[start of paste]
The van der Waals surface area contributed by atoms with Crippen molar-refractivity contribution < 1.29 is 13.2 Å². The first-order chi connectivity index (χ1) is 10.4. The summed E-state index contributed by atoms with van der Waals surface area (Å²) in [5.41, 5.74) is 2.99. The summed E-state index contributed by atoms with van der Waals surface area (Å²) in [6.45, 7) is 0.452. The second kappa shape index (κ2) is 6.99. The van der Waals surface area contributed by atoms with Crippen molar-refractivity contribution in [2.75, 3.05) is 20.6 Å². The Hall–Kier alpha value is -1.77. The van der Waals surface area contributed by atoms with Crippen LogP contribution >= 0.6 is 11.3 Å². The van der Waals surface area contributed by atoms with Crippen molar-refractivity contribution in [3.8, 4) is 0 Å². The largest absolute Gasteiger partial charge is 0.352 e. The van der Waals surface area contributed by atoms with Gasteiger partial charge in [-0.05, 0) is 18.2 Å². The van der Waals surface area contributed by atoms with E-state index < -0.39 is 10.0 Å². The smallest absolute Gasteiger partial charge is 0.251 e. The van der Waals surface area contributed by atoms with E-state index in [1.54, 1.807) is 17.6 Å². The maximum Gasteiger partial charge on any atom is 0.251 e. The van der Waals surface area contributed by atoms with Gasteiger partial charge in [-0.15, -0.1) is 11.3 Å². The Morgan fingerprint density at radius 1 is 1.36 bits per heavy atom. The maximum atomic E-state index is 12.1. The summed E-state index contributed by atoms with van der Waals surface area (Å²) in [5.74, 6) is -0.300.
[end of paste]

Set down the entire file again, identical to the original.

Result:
The van der Waals surface area contributed by atoms with Crippen molar-refractivity contribution < 1.29 is 13.2 Å². The first-order chi connectivity index (χ1) is 10.4. The summed E-state index contributed by atoms with van der Waals surface area (Å²) in [5.41, 5.74) is 2.99. The summed E-state index contributed by atoms with van der Waals surface area (Å²) in [6.45, 7) is 0.452. The second kappa shape index (κ2) is 6.99. The van der Waals surface area contributed by atoms with Crippen molar-refractivity contribution in [2.75, 3.05) is 20.6 Å². The Hall–Kier alpha value is -1.77. The van der Waals surface area contributed by atoms with Crippen LogP contribution >= 0.6 is 11.3 Å². The van der Waals surface area contributed by atoms with Crippen molar-refractivity contribution in [3.8, 4) is 0 Å². The largest absolute Gasteiger partial charge is 0.352 e. The van der Waals surface area contributed by atoms with Gasteiger partial charge in [-0.05, 0) is 18.2 Å². The van der Waals surface area contributed by atoms with E-state index < -0.39 is 10.0 Å². The smallest absolute Gasteiger partial charge is 0.251 e. The van der Waals surface area contributed by atoms with E-state index in [1.54, 1.807) is 17.6 Å². The maximum Gasteiger partial charge on any atom is 0.251 e. The van der Waals surface area contributed by atoms with Gasteiger partial charge in [-0.15, -0.1) is 11.3 Å². The Morgan fingerprint density at radius 1 is 1.36 bits per heavy atom. The maximum atomic E-state index is 12.1. The summed E-state index contributed by atoms with van der Waals surface area (Å²) in [5.74, 6) is -0.300.